Giant Gap forms one of the most beautiful scenes in California. It was the subject of an etching by 19th-century landscape artist Thomas Moran. For a time in the 1860s there was a movement to rename it "Jehovah Gap," for such is the awe inspired by the place.
Except where invaded by granitic plutons, the bedrock of this part of the Sierra is metamorphic, sometimes referred to as the Western Metamorphic Belt, which in turn is divided into Western, Central, and Eastern belts. These "belts" are formed by one or more distinct formations, generally exposed as long linear masses, striking north, in slight contrast to the overall strike of the Sierra crest, to the northwest. A system of steep, largely inactive faults parallels and divides these belts.
For instance, here the Eastern Belt is made of the metasedimentary early-Paleozoic Shoo Fly Complex, plus those younger formations to its east, such as the Sailor Canyon and Tuttle Lake formations. The Eastern Belt is divided from the Central Belt by the serpentines and peridotites of the Melones Fault Zone, also called the Feather River Peridotite. In this area the Central Belt is composed largely by the late-Paleozoic Calaveras Complex. This "complex" has not been successfully divided into distinct formations, but here at least it shows an eastern metavolcanic series, and a western metasedimentary series.
The Calaveras rocks were once roughly flat-lying, but are now tipped up on edge. Even the volcanics seem to have been deposited in layers, which is clearly true of the metasediments. The shear conditions under which metamorphism occurred were such that a fabric or grain was imparted to the rock; and this fabric itself is mainly parallel to the bedding planes, of both the volcanics and the sediments.
The volcanics of the Calaveras frame Giant Gap. Despite the bedding planes and the metamorphic fabric, these rocks are quite massive and resistant to erosion. They are in faulted contact with the serpentines of the Melones Fault Zone to the east, and in the contact zone, Calaveras rocks show some evidence of crushing and fracturing. However, some of the most massive and resistant parts of these metavolcanics are immediately west of this fault, forming Giant Gap Ridge, The Pinnacles, and the Eminence, on the south wall of the canyon, and Red Ridge, Lovers Leap, and Big West Spur on the north.
Friday morning I met Catherine O'Riley for a walk on the HOUT. This High Old Upriver Trail forks away from the Canyon Creek Trail well down towards the river, and actually leads up the canyon into Giant Gap. In places it is quite hard to follow, it is really not much of a trail.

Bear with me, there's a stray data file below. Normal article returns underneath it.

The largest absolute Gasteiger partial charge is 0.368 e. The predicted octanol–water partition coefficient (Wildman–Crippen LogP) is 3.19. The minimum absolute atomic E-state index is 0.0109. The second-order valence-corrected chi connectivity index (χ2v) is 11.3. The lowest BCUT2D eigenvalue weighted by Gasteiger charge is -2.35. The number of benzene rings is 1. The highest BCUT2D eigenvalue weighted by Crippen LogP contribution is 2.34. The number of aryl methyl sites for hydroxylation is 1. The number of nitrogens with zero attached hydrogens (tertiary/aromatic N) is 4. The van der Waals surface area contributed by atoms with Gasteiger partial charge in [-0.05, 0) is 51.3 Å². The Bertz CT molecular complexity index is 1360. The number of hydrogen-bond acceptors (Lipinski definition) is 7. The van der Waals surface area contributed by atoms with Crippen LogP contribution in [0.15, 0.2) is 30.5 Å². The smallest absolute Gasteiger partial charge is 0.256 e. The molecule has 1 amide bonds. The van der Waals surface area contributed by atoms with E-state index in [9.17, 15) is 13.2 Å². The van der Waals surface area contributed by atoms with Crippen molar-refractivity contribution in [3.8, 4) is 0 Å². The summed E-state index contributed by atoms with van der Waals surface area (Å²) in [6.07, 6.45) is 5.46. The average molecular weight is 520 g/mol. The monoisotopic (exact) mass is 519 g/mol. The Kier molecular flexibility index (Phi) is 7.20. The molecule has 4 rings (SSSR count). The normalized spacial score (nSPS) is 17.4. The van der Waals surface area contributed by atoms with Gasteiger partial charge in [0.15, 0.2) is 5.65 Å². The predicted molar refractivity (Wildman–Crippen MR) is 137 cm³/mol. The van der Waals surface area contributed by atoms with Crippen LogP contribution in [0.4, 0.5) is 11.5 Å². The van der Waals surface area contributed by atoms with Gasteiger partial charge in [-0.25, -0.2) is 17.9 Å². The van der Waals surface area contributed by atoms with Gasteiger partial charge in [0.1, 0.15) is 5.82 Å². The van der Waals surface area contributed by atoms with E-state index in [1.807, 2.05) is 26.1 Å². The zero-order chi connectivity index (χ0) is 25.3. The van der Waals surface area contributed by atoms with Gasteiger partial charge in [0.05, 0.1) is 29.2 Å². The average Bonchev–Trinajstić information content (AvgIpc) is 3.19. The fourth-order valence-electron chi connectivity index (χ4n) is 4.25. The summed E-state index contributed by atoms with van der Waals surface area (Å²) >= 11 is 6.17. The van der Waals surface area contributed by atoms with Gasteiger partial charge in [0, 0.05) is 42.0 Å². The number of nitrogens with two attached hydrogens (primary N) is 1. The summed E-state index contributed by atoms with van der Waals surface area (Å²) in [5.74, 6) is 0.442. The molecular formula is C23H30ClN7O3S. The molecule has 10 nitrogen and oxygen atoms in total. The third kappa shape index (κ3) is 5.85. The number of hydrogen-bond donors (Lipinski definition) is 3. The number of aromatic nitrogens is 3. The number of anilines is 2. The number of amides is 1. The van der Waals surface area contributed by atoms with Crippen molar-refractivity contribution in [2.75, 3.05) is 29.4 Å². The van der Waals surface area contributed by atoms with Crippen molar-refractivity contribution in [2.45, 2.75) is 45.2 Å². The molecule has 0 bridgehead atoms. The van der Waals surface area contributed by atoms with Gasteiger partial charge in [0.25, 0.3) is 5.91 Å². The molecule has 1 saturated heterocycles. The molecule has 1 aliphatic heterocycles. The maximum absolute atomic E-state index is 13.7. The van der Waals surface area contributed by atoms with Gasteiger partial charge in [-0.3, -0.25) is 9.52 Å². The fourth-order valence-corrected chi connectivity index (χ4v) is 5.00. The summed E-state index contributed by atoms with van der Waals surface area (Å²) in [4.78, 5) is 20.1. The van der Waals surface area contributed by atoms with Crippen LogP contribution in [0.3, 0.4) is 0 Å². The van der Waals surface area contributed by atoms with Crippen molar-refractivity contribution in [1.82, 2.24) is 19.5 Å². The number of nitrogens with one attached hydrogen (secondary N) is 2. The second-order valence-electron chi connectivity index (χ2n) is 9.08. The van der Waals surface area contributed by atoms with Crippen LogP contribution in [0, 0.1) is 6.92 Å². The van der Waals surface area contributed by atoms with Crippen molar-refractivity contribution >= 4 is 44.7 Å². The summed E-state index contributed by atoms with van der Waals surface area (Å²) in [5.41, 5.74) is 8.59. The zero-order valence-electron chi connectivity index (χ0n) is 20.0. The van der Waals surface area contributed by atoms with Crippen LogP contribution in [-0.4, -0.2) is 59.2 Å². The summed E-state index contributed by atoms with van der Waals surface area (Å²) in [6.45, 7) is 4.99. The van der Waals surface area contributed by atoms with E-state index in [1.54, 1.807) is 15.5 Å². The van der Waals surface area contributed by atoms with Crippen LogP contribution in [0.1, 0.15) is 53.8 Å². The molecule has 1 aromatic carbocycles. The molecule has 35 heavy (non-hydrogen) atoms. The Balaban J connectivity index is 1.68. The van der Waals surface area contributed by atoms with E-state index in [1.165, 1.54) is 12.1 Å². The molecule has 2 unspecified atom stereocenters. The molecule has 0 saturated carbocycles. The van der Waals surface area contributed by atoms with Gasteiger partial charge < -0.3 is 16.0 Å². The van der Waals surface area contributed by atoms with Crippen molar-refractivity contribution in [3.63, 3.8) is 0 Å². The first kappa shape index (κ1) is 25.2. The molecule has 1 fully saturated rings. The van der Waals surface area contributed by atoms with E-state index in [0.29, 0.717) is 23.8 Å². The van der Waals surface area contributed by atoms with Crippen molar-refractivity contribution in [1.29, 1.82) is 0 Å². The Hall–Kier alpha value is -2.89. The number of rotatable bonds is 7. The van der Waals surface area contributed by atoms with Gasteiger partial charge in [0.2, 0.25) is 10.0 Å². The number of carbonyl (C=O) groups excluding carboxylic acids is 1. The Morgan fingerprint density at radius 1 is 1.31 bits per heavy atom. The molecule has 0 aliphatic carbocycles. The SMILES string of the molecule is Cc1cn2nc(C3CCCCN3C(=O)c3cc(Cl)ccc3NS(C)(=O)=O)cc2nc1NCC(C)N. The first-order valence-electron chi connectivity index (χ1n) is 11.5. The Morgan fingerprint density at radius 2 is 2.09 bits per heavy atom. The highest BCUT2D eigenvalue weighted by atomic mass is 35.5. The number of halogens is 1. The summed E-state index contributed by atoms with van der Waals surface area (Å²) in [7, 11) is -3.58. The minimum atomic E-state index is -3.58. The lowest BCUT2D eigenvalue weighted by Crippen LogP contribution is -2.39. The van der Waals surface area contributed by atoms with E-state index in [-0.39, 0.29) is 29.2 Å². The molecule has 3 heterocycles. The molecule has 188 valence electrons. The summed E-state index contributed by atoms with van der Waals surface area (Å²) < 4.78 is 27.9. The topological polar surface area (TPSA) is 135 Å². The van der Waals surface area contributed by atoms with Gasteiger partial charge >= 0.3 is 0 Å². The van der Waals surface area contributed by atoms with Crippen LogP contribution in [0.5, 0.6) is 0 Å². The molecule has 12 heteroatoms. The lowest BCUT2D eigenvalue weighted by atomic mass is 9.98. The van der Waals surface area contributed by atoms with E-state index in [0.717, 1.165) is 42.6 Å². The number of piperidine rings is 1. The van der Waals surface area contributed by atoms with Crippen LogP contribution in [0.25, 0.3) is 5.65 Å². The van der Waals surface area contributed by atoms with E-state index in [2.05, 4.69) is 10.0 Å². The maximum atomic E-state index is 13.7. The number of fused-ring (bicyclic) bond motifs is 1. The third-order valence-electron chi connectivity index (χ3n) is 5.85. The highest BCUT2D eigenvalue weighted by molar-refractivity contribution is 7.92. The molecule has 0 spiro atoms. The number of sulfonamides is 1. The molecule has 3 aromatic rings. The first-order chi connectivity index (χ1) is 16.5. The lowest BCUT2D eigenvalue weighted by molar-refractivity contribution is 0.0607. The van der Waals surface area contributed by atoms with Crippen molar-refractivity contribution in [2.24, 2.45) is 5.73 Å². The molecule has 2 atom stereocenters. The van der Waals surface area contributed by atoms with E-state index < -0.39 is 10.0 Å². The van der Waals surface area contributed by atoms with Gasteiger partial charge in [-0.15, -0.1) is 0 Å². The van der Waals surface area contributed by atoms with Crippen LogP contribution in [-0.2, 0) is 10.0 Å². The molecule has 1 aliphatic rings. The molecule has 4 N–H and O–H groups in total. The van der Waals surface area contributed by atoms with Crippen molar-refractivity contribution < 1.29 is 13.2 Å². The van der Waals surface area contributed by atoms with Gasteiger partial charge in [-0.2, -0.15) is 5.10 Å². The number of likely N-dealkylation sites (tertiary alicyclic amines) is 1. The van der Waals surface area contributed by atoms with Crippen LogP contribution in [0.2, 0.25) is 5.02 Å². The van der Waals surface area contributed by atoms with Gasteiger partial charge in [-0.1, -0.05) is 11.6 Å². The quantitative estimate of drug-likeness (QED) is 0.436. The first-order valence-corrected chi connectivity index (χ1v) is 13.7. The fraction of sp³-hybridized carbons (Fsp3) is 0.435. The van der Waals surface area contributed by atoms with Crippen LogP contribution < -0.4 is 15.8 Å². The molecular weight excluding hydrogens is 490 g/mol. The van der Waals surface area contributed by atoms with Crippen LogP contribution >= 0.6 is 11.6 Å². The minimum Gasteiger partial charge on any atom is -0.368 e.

We parked along Garrett and crossed the Diggings to the east, picking up the Canyon Creek Trail in Potato Ravine and making good time on the downhill. Flowers began to appear at the bridge (Biscuit Root), and I was not too surprised to find the smaller of the two Canyon Creek Larkspurs already in bloom, right below Gorge Point, along with False Rue Anemone. Then there was Buckbrush, and Manroot, and Brewer's Rock Cress, and Brewer's Monkeyflower, this last quite a little jewel, with its rich magenta petals and golden throat-streaks. Overall we must have seen over a dozen different species in bloom. California Milkmaids were especially nice, on the steep east side of Big West Spur, where the HOUT plunges through an elfin forest of dwarf Canyon Live Oak.
The pattern of recent days was repeated: clear skies early, a few little puffballs late in the morning, and then cumulus clouds every which way, rapidly growing into thunderstorms, but not so closely packed as to exclude all sunlight.
In other words, it was spectacularly beautiful. As the clouds grew taller, breezes stirred and freshened into a steady west wind, which brought the ghosts of the Valley fog into the Sierra, in the form of a milky humid air-mass which threw a bit of chill over everything.
This mixture of billowing clouds and misty air made for an ethereal atmosphere not dissimilar from one of Moran's paintings. The views of the great cliffs and spires of Giant Gap was greatly enhanced by intricately-shaped patches of startlingly deep blue sky and brilliant white clouds, while below, at our level, the mist began to hide more distant parts of the canyon altogether.
We were out on Big West Spur, where the HOUT winds in and out of a series of rock-blades and ravines about 400 feet above the river, in extremely steep terrain, pretty much cliff upon cliff and rock upon rock. The wind began to chill us, so we moved from a rock-blade to a ravine, and that little bit of shelter was just enough. The force of the wind was broken, the force of the sun, repaired.
After resting and exploring and taking pictures of the Milkmaids and the sparkling clear river, rich in rapids and deep emerald pools, we decided to climb to the "first summit" of Big West Spur, where the ridge almost levels out, like the Diving Board, a mile or so to the west.
Near the summit we reached a rock tower with great views both up and down the canyon. Climbing higher, we visited a series of incredible viewpoints, and as we were also going north, it happened that we had a better and better view through Giant Gap into Green Valley. There was the Pyramid, there, Hayden Knoll, there, Sawtooth Ridge, and beyond Sawtooth, a line of storm clouds, with rain streaking to the ground, below.
It was a wonderful chiaroscuro scene, with bright and dark clouds, bright and dark cliffs, and we took many photographs. It is really one of the best of all vantage points on Giant Gap. To my amazement, we could see one of the two tunnels on the line of the HOUT, the West Tunnel, in Tunnel Gully, below Lovers Leap.
Eventually we had to leave, and made a slow yet steady march up and out of the great canyon, strangely moved by what we had seen. It was a truly great day in the North Fork.